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view of bridge to downtown area

Overview

An enriching experience

This program explores the historical context for the civil rights struggle that continues today. Journey from Jackson, Mississippi to Montgomery, Alabama, by way of Tennessee and Arkansas, visiting some of the most iconic sites of the 1960s civil rights movement. Visit churches, museums, exhibits and memorials and hear firsthand accounts from people who lived these experiences.

Listen to soul and blues performances where this music originated and tour the entertainment district in Memphis. Feast on Southern-style dishes at cafés and restaurants that civil rights activists once patronized. Meet with people from all walks of life who have devoted themselves to civil rights issues and explore sites dedicated to challenging racial injustice and pointing a way toward societal healing.

Dates

June 19–26, 2022

Duration

8 days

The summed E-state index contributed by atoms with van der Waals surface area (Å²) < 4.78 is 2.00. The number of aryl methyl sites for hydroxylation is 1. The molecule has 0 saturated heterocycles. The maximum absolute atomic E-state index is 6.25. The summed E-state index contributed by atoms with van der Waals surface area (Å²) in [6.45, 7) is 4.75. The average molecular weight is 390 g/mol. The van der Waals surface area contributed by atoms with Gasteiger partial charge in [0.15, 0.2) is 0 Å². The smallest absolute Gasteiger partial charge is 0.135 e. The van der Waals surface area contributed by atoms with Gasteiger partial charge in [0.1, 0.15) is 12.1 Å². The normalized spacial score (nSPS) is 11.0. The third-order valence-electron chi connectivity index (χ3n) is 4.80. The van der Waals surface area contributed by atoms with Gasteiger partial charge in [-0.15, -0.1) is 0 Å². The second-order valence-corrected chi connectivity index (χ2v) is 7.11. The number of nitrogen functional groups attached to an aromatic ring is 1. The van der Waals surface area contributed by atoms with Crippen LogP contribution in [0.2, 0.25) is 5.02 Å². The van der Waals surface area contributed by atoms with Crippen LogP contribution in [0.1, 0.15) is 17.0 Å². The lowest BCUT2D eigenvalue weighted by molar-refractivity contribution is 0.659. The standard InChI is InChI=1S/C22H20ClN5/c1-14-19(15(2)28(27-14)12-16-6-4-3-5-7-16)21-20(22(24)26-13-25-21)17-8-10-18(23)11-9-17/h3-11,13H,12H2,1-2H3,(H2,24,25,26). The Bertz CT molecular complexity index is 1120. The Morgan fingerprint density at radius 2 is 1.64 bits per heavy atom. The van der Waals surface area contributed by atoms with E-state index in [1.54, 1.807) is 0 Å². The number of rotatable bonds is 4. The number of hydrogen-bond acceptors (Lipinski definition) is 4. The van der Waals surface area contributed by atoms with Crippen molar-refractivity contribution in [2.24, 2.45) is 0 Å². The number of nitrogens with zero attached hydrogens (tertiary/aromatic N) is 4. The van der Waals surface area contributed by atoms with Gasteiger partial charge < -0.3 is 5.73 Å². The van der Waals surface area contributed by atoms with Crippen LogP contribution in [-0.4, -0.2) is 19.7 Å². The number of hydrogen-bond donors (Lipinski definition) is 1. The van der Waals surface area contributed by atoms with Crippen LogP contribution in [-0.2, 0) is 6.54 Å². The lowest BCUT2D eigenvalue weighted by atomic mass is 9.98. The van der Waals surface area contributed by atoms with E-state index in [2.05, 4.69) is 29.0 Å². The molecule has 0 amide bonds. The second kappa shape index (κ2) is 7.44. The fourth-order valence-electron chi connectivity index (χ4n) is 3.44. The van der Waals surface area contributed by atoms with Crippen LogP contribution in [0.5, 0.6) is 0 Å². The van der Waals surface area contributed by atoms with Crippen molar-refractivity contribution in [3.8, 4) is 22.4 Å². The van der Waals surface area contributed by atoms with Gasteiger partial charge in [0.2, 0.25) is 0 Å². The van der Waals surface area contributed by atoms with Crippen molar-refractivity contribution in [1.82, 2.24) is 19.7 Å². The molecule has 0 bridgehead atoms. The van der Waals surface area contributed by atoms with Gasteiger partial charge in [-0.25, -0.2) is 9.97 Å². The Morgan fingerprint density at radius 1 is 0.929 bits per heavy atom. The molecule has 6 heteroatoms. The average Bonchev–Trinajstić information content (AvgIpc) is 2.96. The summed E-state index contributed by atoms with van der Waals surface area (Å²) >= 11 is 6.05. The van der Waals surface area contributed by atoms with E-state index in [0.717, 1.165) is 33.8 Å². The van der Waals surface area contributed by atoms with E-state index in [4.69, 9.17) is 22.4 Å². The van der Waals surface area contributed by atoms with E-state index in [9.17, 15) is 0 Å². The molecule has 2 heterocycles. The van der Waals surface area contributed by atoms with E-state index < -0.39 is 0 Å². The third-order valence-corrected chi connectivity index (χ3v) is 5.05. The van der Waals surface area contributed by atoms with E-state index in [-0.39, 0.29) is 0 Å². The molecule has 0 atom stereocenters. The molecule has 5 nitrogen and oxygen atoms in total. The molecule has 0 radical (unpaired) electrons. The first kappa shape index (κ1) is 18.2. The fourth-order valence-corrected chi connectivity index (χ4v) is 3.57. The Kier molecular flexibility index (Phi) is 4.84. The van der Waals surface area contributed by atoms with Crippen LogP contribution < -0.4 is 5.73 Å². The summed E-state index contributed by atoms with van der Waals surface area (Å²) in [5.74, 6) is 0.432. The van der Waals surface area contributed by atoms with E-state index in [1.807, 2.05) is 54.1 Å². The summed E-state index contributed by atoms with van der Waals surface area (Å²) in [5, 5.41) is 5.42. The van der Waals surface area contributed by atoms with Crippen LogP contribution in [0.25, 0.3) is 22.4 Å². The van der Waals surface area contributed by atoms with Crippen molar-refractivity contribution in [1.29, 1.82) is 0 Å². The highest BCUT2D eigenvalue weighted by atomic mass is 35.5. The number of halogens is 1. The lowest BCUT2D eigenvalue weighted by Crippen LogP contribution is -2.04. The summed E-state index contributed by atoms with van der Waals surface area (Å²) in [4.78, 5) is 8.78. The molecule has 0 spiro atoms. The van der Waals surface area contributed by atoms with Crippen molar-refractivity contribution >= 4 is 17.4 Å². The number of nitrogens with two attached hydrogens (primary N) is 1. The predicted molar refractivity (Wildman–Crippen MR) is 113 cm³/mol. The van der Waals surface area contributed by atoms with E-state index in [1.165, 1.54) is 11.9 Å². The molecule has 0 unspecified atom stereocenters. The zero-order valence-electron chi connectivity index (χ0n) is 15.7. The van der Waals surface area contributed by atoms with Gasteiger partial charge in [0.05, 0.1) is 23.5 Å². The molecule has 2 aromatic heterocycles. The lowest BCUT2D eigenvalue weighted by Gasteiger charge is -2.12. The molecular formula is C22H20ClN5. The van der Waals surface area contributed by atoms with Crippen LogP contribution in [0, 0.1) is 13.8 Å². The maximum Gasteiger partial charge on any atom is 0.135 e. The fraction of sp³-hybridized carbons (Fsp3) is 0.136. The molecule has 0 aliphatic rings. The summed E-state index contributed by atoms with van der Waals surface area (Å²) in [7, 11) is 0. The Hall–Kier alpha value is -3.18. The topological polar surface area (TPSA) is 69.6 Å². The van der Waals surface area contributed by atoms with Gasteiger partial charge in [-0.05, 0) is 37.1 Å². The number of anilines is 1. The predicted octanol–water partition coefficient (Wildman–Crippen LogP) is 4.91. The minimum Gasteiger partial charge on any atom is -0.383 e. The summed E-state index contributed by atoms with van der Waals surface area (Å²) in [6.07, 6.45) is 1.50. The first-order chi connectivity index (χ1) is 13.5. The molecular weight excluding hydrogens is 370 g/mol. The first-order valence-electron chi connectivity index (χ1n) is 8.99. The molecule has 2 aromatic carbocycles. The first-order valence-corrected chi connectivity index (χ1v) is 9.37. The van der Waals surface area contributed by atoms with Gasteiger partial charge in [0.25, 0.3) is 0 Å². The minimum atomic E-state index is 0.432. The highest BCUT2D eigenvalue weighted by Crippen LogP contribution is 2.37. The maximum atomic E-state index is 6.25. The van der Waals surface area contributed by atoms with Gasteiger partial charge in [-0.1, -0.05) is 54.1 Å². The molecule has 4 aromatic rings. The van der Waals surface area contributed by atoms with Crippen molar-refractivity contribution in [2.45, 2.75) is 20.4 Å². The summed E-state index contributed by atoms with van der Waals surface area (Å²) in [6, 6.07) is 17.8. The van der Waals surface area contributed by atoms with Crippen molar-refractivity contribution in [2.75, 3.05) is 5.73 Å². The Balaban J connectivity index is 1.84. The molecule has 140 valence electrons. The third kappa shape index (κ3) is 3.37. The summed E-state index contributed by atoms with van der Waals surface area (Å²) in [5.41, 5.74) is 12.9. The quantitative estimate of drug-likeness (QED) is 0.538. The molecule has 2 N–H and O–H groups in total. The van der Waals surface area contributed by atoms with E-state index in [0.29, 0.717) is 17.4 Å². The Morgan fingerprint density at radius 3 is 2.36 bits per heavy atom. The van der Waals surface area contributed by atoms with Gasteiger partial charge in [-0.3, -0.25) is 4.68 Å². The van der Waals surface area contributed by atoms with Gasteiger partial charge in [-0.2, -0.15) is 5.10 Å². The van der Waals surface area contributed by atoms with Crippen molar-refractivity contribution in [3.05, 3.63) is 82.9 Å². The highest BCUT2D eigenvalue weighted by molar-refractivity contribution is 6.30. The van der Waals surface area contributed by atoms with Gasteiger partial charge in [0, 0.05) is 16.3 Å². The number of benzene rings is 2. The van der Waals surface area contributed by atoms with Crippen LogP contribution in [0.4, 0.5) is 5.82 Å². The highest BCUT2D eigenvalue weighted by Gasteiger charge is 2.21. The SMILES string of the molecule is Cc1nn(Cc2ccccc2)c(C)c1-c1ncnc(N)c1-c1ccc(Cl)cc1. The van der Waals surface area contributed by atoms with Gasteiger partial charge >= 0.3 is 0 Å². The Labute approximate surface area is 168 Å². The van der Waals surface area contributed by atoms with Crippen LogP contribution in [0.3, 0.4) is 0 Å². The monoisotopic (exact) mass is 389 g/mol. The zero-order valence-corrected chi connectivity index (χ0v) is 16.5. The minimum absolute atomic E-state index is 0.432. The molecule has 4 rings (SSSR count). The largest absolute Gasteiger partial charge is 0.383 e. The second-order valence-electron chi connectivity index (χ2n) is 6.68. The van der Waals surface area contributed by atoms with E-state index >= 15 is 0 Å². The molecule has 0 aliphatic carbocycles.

Price

From $5,595 per person

Trip size

28 participants

Minimum age

18 years

Faculty leader

A different kind of classroom

With renowned Stanford faculty and scholars leading the way, every Travel/Study trip is a one-of-a-kind educational experience.

Doug McAdam

Sociology

The author or co-author of over a dozen books, Professor McAdam is widely credited as one of the pioneers of the political process model in social movement analysis.

Itinerary

Exploring cultural and historical sites in the South

Learn side by side about the leaders and events of the civil rights movement as we travel from Mississippi to Arkansas, Tennessee and Alabama, stopping at churches, museums, exhibits and memorials to hear firsthand accounts from people who lived these experiences.

  • Jackson, Mississippi

    Arrive in Jackson and transfer to our hotel. In the early afternoon, walk to the Mississippi Civil Rights Museum. This state-funded museum provides an honest and painful account of the civil rights movement in Mississippi through a series of galleries packed floor to ceiling with photographs, texts and recordings. Explore the museum independently before gathering with fellow travelers this evening back at our hotel for a welcome orientation and a dinner using locally-sourced ingredients.

    Accommodations:

    Westin Jackson

    Included meal: Dinner